Non-residential landlords in England and Wales will soon have to make their properties meet minimum standards. They can apply for an exemption – but are the arbitrators of these appeals properly qualified?
New guidelines issued by the English government state that from April 2018 private non-domestic landlords must ensure properties they rent in England and Wales reach at least an Energy Performance Certificate (EPC) rating of “E” before granting a tenancy to new or existing tenants. This will extend to properties where there has been no change in the tenancy arrangements from April 2023.
Landlords who believe they should be exempted from this legislation will have to register their property, with proper professional documentation, including an Energy Certificate (indicating an “F” or “G” rating).
Stuart Fairlie, head of technical at energy assessment company Elmhurst, believes fund managers of portfolios of property are taking this very seriously.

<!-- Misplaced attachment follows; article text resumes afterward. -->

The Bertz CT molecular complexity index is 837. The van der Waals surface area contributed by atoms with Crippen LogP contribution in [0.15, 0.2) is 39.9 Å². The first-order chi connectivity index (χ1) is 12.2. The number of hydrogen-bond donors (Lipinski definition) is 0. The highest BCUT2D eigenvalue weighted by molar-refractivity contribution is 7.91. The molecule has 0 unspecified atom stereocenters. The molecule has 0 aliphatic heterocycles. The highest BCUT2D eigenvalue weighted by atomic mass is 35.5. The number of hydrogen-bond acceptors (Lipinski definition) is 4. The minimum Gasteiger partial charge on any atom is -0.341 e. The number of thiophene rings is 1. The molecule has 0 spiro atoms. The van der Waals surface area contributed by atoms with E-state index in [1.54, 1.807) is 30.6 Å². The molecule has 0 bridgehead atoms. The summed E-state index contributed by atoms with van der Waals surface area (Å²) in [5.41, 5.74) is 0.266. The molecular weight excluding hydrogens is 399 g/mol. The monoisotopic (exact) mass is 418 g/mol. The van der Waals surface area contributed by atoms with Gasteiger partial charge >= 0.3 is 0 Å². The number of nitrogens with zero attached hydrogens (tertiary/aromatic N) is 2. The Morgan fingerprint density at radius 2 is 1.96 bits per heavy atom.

“We have seen lots of anecdotal evidence to suggest that many landlords, especially the fund managers of portfolios, are taking this regulation extremely seriously and looking at the viability of their portfolios moving forward,” he said.
“This is a good opportunity for energy assessors to advise these clients and create good business opportunities.”
He also said it was “extremely likely” that the same guidance would come out for domestic minimum energy standards and therefore be “a similar good news story for domestic energy assessors”.
The guidance has also been welcomed by the UK Green Business Council. John Alker, its campaign and policy director, said: “The regulations have already had a galvanising effect on the commercial property industry…(continues)
BroCAP is produced by the two librarians at the Brotherhood of St Laurence in Melbourne, Australia.